Attorney General Eric Holder declared that Medicare RAC (Recovery Audit Contractor) audits, implemented under the Affordable Care Act, “will have a substantial impact on deterring fraud and abuse, protecting patients and the elderly from scams, and ensuring that taxpayer funds are not stolen.”
Mr. Holder, I respectfully disagree. Much of what is deemed “fraud” by the federal government is simply the average medical provider’s inability to live within the governments vague, offensive and arbitrary regulations while actually caring for patients.
The newly aggressive Medicare RAC program governed under the act continues to cause mayhem and devastation within our health care system. RAC auditors viciously target legitimate providers and demand a refund of payments earned as far back as 5 years ago. They fabricate rules and regulations in order to justify denials, recoup the money based upon these prejudicial denials and continue to ignore constitutional standards.
Coincidentally, RAC auditors are paid on a contingency basis; they get paid a percentage of denied claims. So common sense would ask: What is their incentive to approve a claim? The answer is simple: Nothing. They play by their own set of rules and make it impossible for providers to comply with a moving target. The effects: Medical service providers continue to drop Medicare beneficiaries, crucial health care professionals are handing over the keys and desperate patients are left without the necessary care.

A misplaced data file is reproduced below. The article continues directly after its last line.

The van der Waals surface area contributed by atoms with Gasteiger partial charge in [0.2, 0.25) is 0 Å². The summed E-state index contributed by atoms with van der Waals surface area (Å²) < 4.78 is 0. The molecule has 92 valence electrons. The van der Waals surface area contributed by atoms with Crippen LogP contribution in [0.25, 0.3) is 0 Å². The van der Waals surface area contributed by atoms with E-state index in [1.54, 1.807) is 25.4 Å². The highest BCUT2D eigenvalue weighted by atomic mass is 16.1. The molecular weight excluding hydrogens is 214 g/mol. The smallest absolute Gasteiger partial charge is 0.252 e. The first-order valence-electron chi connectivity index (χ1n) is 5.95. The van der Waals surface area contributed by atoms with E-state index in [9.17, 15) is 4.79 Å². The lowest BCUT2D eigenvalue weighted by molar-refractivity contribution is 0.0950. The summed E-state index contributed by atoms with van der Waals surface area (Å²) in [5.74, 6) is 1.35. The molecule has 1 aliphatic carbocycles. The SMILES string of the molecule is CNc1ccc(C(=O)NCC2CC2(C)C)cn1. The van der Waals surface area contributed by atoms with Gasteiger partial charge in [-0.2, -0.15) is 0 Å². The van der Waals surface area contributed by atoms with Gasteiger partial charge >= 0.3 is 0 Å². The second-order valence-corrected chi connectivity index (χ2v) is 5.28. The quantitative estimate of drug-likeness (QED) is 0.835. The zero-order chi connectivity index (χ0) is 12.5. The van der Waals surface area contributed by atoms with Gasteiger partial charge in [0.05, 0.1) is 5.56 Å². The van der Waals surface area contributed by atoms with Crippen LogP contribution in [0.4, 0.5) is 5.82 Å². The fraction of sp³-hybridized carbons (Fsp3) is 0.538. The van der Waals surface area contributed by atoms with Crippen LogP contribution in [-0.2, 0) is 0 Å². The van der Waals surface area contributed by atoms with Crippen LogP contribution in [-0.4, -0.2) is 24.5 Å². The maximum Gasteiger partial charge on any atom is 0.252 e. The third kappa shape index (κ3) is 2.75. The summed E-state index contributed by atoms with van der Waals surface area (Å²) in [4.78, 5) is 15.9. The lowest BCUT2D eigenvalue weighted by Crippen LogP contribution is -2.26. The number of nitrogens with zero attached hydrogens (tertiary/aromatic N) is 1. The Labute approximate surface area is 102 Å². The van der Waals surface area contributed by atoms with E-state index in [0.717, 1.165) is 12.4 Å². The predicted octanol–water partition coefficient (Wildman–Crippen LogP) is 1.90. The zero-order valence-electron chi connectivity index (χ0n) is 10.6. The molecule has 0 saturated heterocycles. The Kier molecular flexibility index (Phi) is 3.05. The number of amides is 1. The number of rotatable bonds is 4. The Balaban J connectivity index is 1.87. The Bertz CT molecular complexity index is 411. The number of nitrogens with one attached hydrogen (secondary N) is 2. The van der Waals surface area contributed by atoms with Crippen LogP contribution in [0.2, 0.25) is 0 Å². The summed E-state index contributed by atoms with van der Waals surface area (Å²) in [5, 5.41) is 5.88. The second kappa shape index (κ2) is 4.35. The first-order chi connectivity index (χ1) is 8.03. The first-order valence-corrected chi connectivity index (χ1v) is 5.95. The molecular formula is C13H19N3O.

In a recent communication I received from President Barrack Obama regarding RAC audits, he emphasized that a purpose of the Affordable Care Act is to support and promote the growth of small businesses. However, thousands of fundamental small businesses are continuously closing their doors due to the overwhelming burdens caused by RAC audits, and vital medical providers are steadily becoming nonexistent. In reality, the Affordable Care Act is successfully destroying small businesses.
RAC policies succeed in extracting money from honest health care providers and fail any sensible test of objectivity or fairness. If something isn’t done soon, the pendulum will have swung too far one way and may not swing toward the center in time to preserve our health care system as a whole.